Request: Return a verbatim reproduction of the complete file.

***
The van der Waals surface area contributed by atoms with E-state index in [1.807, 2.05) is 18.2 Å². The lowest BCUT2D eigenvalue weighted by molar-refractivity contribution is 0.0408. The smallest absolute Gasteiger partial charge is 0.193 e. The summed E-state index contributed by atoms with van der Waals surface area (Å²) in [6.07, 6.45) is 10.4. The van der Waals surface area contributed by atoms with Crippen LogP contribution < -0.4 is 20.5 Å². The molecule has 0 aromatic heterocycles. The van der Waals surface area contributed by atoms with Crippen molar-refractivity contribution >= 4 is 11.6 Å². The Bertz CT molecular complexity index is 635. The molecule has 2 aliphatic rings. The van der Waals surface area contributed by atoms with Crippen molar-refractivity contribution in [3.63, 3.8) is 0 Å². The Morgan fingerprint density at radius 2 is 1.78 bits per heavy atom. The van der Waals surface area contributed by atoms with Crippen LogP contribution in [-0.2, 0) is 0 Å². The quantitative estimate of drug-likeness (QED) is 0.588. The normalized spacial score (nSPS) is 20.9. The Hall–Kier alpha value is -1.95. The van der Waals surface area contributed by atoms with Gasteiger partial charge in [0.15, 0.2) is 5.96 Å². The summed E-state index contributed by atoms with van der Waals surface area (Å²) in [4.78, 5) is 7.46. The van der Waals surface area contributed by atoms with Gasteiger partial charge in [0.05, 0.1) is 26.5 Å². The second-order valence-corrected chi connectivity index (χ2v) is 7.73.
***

The van der Waals surface area contributed by atoms with E-state index in [1.807, 2.05) is 18.2 Å². The lowest BCUT2D eigenvalue weighted by molar-refractivity contribution is 0.0408. The smallest absolute Gasteiger partial charge is 0.193 e. The summed E-state index contributed by atoms with van der Waals surface area (Å²) in [6.07, 6.45) is 10.4. The van der Waals surface area contributed by atoms with Crippen LogP contribution < -0.4 is 20.5 Å². The molecule has 0 aromatic heterocycles. The van der Waals surface area contributed by atoms with Crippen molar-refractivity contribution >= 4 is 11.6 Å². The Bertz CT molecular complexity index is 635. The molecule has 2 aliphatic rings. The van der Waals surface area contributed by atoms with Crippen molar-refractivity contribution in [3.63, 3.8) is 0 Å². The Morgan fingerprint density at radius 2 is 1.78 bits per heavy atom. The van der Waals surface area contributed by atoms with Crippen LogP contribution in [-0.2, 0) is 0 Å². The quantitative estimate of drug-likeness (QED) is 0.588. The normalized spacial score (nSPS) is 20.9. The Hall–Kier alpha value is -1.95. The van der Waals surface area contributed by atoms with Gasteiger partial charge in [0.15, 0.2) is 5.96 Å². The summed E-state index contributed by atoms with van der Waals surface area (Å²) in [4.78, 5) is 7.46. The van der Waals surface area contributed by atoms with Gasteiger partial charge in [0.05, 0.1) is 26.5 Å². The second-order valence-corrected chi connectivity index (χ2v) is 7.73.